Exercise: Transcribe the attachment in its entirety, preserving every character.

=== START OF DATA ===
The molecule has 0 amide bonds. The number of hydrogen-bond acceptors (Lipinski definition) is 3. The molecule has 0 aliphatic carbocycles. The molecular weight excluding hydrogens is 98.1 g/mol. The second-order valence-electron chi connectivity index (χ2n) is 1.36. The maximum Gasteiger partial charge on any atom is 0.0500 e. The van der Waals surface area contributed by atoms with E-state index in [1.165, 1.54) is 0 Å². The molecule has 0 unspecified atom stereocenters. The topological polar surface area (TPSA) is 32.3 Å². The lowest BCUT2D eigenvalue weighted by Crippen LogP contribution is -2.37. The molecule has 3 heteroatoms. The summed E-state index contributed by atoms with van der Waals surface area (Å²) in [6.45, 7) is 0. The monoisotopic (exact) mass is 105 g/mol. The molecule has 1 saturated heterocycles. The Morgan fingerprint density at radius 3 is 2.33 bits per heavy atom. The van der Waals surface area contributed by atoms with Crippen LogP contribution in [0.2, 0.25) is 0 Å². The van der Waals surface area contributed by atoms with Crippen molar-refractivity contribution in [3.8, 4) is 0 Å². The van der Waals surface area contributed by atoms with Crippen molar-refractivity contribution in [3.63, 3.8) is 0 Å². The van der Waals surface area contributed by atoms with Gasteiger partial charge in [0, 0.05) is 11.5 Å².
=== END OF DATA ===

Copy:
The molecule has 0 amide bonds. The number of hydrogen-bond acceptors (Lipinski definition) is 3. The molecule has 0 aliphatic carbocycles. The molecular weight excluding hydrogens is 98.1 g/mol. The second-order valence-electron chi connectivity index (χ2n) is 1.36. The maximum Gasteiger partial charge on any atom is 0.0500 e. The van der Waals surface area contributed by atoms with E-state index in [1.165, 1.54) is 0 Å². The molecule has 0 unspecified atom stereocenters. The topological polar surface area (TPSA) is 32.3 Å². The lowest BCUT2D eigenvalue weighted by Crippen LogP contribution is -2.37. The molecule has 3 heteroatoms. The summed E-state index contributed by atoms with van der Waals surface area (Å²) in [6.45, 7) is 0. The monoisotopic (exact) mass is 105 g/mol. The molecule has 1 saturated heterocycles. The Morgan fingerprint density at radius 3 is 2.33 bits per heavy atom. The van der Waals surface area contributed by atoms with Crippen LogP contribution in [0.2, 0.25) is 0 Å². The van der Waals surface area contributed by atoms with Crippen molar-refractivity contribution in [3.8, 4) is 0 Å². The van der Waals surface area contributed by atoms with Crippen molar-refractivity contribution in [3.63, 3.8) is 0 Å². The van der Waals surface area contributed by atoms with Gasteiger partial charge in [0, 0.05) is 11.5 Å².